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Tampa Bay Marketing Company Turns Down $1,500,000 Acquisition Offer

It’s common sense: If someone offers you $1.5 million, you accept it and become fabulously rich.

In Tampa, common sense is replaced by an irrational desire to create an extraordinary company.

In the first three months of 2021 alone, eight Tampa Bay companies were acquired, with most acquiring companies based out of state.

But there is a Tampa Bay company that recently just refused to get acquired by a digital tycoon in New York who offered them over $1,500,000. This company is GenTech Marketing.

The Founder of GenTech Marketing, Amel Kilic, stated, “We still have a lot more to do before we hand over the keys.” Amel, with his business partner Christian Jamal, has set a goal to take a total of 1,000 companies to over a million dollars in revenue using their team and marketing skills. Their growing team specializes in Lead Generation , Production, and Website Development.

GenTech Marketing

The Offer

Earlier this year, they were approached by a digital development executive at a big company based out of New York City.

The executive and his team were tremendously supportive of GenTech’s business and gave them great insights to develop a successful business.

This wasn’t the first time they have been approached by someone in that position, but they never expressed an interest in selling the company.

As Amel stated, “I almost always try to steer the conversation toward partnership opportunities; our digital assets have been big wins for our clients, and they’re a big part of our growth strategy.”

This time, it was different.

It wasn’t a company that would be a natural product partner for GenTech Marketing and it’s not a company you would expect to want to add Digital Marketing services to their offering, so they weren’t quite sure what to expect.

Amel: “I wish I could say, for the sake of the story, that there was a dramatic “offer” moment where a number was written on a piece of paper and slid across the table. That would’ve made for a much better post.”

But in reality, the situation unfolded over a few months of discussions. They had a handful of meetings with their business development team and executive teams, and their engineering team did a thorough technical review of GenTech Marketing.

Finally, they got the call that they knew was coming: they wanted to acquire GenTech Marketing. Details and due diligence would have to be sorted out, but the acquisition price was just over $1.5 million and GenTech’s whole team would stay onboard.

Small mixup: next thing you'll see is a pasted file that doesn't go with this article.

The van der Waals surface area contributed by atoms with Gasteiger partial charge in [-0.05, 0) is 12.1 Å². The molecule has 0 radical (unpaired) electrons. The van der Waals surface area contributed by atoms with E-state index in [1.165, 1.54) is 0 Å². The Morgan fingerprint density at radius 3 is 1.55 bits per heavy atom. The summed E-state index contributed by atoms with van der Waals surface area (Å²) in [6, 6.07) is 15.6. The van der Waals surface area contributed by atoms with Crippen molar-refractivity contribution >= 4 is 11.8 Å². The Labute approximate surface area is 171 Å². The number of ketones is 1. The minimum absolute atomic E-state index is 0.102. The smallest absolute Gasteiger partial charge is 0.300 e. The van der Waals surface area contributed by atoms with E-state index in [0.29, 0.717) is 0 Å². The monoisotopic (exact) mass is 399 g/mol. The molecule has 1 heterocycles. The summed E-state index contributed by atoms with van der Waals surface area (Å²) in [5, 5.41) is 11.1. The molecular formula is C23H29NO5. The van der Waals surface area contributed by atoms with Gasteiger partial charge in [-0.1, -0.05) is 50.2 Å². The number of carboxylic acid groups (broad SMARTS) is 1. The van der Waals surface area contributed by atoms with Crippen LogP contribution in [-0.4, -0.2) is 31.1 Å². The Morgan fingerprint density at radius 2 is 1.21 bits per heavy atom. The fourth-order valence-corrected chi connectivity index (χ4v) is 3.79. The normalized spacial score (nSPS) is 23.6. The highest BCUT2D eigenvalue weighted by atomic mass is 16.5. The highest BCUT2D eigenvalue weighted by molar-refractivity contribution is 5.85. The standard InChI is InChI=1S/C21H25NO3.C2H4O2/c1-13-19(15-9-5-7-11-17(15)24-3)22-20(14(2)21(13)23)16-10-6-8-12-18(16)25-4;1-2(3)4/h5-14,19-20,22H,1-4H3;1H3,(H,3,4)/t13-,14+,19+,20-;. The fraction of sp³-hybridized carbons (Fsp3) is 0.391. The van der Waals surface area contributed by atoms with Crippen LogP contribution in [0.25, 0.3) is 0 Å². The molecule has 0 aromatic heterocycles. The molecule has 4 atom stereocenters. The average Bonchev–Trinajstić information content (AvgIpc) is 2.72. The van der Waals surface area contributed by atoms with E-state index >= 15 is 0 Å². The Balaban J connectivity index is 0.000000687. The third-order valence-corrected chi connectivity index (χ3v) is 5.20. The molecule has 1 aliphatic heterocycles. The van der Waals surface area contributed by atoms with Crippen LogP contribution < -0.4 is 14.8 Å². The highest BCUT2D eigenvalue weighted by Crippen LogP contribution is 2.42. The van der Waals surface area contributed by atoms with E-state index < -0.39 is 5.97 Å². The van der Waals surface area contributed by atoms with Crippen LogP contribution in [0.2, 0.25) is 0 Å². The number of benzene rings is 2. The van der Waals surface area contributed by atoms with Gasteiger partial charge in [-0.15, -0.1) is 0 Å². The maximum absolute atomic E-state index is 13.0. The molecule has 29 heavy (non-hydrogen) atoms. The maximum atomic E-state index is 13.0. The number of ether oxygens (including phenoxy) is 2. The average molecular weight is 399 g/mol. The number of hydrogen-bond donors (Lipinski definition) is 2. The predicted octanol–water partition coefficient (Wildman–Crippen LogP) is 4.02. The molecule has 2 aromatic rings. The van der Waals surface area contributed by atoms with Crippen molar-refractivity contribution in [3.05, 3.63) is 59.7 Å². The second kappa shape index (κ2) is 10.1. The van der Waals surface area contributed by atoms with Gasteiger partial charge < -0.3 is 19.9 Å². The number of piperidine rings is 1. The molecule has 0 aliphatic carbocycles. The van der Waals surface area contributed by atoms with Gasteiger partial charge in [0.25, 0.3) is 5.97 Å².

Amel: “At the time, I was floored. Our monthly revenue was around $50K at the time, making $1.5M a 3x multiple on our annual revenue.”

Considering the Offer

Over the next several days, they spent a lot of time talking with their team, mentors, advisors, and family.

The most compelling argument for taking the offer? They would be an idiot not to.

With Amel owning more than 50% of the company, the money would, without a doubt, be life-changing.

There’s not a whole lot that that kind of money wouldn’t buy you.

Amel: “I love what I do every day, but there’s no doubt that there are days when it becomes overwhelming.”

The money would also be business-changing.

GenTech’s service roadmap is aggressive, and having the backing of a large benefactor would let them hit their targets much faster. It would allow them to build an even better service, team, and spend more on marketing to reach even more clients.

But that’s precisely where the benefits begin to unravel (more on that in a bit).

Almost a week later, Amel picked up the phone.

And then he put it down.

He picked it up again.

And put it down.

As he mentioned, he went through this cycle three or four times before he took a break and went for a walk.

Amel: “It was a call I didn’t want to make.”

He finally gave them a call.

Slowly and with as much certainty as he could fake, he somehow managed to get it out: “I can’t tell you how much I appreciate the offer, but it’s not the right move for us right now.”

Why They Said No to the Acquisition

Amel: “I started GenTech Marketing to build something that would help a lot of business owners; to help them grow their business.

We’ve come a long way toward doing that, but the amount of ground we haven’t covered dwarfs how far we’ve come by many, many multiples.

I’ve seen what happens to customer service companies that get acquired by giants or take in millions of dollars in funding.

Services that founders swore they created to be simple and transparent lost sight of their vision.

I see customers coming to GenTech Marketing every single day from these companies precisely because of what happened after our competitors got so big or because the small marketing companies weren’t able to handle the project for them. Clients choose to work with us because we have the credibility of a big company but the care and attention of a small one.”

Nearly everyone who gets acquired sends an email to customers along the lines of: “Everything will stay the same, we’re just going to have more resources to make things better for you.”

Everyone who has used apps built by these acquired companies knows that sooner or later, that promise almost always turns out to be a lie.

Amel: “The time may come when an acquisition makes sense, when I’m certain that our clients and our services can still win if ultimate control of the company changes hands.

But that time isn’t now.”

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